Our dining room has always been one of my favorite rooms in our house. It was built with good bones, per se. There’s an exposed brick wall and two archways leading into this room. One wall has a huge door leading onto our deck. The character in this room is one of the biggest reasons I was so drawn to this house the day we looked at it. But of course there were still improvements to be made. We’ve been slowly making improvements since we moved in over two years ago. Here are some pictures taken the day before we moved in.   

 
  This was taken the day we moved in…  
And this is just a week or so later when I added some fall decor.

 Certainly a good space, but it needed some special touches. Our first project was to paint some horizontal stripes on the wall leading out to the deck.  This picture was taken during the progress. 

 The next change we made in here was replacing the chandelier. The fixture wasn’t horrible, it just wasn’t my favorite. I found a replacement that I think fits the space so well. I think it’s technically a light for over an island, but I love the way it looks over the table when looking through the arches. Another huge bonus…I scored it at a yard sale for $4. Yep…$4.00!  This is not a great picture, and I apologize.
 The addition of the rugs came next. I previously had the jute and cowhide rugs in the living room, but replaced them with a larger wool rug that fits the size of the living room better. When I moved these rugs into the dining room I knew it was a perfect fit! Right after that, we added our open, industrial shelving to the brick wall. I have loved having a place to display some of my prettier kitchen/dining items. 

The next change was our new sliding glass door. The previous sliding door that led out to the deck didn’t do much “sliding”. It was old and worn out. It took much effort to open and close it, and the locking mechanism was broken. So basically we lived here with an unlocked door for 2 years. Good thing we live in a good area. šŸ˜‰The new decor items in the pictures below were just added in the past couple weeks and is what inspired this post. 

  Isn’t that Farmer’s Market sign incredible? I ordered it from Painted Fox Home, and although it took 2 months to arrive, I was very pleased!  
    
That wreath is made from an old Webster’s dictionary. I saw it at a little local boutique and fell in love. 

That window was one of many windows that was found in a building on my grandparents property years ago. I cleaned it up and used it just like it was found. So, the paint distressing is all natural!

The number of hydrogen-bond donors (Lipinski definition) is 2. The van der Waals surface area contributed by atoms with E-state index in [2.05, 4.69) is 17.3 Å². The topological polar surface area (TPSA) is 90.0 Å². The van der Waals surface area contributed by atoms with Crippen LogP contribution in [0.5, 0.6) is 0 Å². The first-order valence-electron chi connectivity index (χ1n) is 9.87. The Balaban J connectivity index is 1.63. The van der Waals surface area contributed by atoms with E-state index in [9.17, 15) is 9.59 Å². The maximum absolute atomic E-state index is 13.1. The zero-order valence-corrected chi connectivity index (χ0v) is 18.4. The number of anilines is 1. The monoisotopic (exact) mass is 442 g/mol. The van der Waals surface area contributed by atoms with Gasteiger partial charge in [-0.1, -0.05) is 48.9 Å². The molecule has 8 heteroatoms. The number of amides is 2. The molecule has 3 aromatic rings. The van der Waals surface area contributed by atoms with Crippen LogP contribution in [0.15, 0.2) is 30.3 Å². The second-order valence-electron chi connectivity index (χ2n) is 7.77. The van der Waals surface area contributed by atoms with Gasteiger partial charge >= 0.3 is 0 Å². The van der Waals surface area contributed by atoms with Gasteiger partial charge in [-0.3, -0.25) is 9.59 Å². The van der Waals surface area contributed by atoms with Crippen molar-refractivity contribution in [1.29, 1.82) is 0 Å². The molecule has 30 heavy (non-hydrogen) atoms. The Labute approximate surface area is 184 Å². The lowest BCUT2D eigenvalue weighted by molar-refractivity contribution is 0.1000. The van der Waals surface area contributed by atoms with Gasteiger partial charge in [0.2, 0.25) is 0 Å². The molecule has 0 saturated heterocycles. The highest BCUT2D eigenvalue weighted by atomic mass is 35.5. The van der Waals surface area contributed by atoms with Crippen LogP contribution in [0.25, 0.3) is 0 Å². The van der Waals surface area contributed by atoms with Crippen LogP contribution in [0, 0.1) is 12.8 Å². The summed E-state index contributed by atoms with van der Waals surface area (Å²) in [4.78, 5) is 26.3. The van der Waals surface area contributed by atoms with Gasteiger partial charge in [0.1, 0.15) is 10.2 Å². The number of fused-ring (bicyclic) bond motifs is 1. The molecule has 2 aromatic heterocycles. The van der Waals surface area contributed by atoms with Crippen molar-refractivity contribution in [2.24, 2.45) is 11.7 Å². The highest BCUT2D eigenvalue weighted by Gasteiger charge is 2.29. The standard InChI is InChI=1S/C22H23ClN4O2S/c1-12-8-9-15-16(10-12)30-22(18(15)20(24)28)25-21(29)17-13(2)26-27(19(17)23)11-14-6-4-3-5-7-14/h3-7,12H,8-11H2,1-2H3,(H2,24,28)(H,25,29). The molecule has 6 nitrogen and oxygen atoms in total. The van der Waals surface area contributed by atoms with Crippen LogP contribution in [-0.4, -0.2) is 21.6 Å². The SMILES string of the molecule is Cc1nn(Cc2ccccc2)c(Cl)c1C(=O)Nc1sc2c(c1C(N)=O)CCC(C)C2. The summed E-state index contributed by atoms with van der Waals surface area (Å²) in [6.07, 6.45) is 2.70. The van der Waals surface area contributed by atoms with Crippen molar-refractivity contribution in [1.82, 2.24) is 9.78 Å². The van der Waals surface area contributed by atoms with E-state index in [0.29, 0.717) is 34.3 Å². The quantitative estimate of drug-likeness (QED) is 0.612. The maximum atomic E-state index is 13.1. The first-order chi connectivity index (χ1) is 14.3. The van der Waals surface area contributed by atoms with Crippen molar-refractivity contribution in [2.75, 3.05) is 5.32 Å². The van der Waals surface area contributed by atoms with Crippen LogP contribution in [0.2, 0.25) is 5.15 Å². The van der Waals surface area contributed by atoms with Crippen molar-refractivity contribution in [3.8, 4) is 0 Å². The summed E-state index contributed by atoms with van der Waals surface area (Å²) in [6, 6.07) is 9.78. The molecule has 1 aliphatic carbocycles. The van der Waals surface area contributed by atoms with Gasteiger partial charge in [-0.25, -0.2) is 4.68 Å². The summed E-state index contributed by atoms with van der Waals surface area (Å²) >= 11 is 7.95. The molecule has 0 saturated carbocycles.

Thanks for stopping by and checking out our little dining room facelift! 
XOXO,

Megan

Flip House Update: Kitchen and Dining

Yesterday afternoon I met with the marketing agent for our realtor to work on the video for our upcoming open house on August 7. They also wanted to film a feature on Hartman Interiors. How exciting is that?! I was a little nervous, but everything went fine. They videoed me while I talked about different features of the flip house and the design ideas that inspired the rooms. I also talked about some of the pieces that are for sale at the flip. I haven’t seen the video yet, so fingers crossed that I don’t look like a weirdo. šŸ˜‰

Today I finished writing prices on the tags, stamping them with my business stamp, and tying them on to all the pieces at the house. It’s starting to look like a showroom at a department store with every piece in the house labeled with a price/description. I actually already sold two pieces (a table and a lamp) and will have to replace them before the open house.  As a little side note…to my lifelong friend who stopped by while I was working on that today…thanks for stopping! It made my day to hear all the positive things you had to say. You’re so sweet!

Now on to the “update” part of this blog post. Let’s reminisce with a couple before pictures… 

   
Eeekkk…not attractive. I definitely had my work cut out for me in this room. White, white, white, and black. Bad combo in this situation. 

I deliberated for a very short amount of time on whether to keep the existing cabinets. The final result was a big NO. The layout just didn’t work. Having that mini peninsula coming right out to the fridge made the space seem very small. I decided to rearrange the layout of the kitchen, so on demo day this place was demolished down to the walls. The cabinets, lighting, countertops, appliances, sink and flooring were all torn out and eventually replaced. The new layout makes the kitchen flow much better now.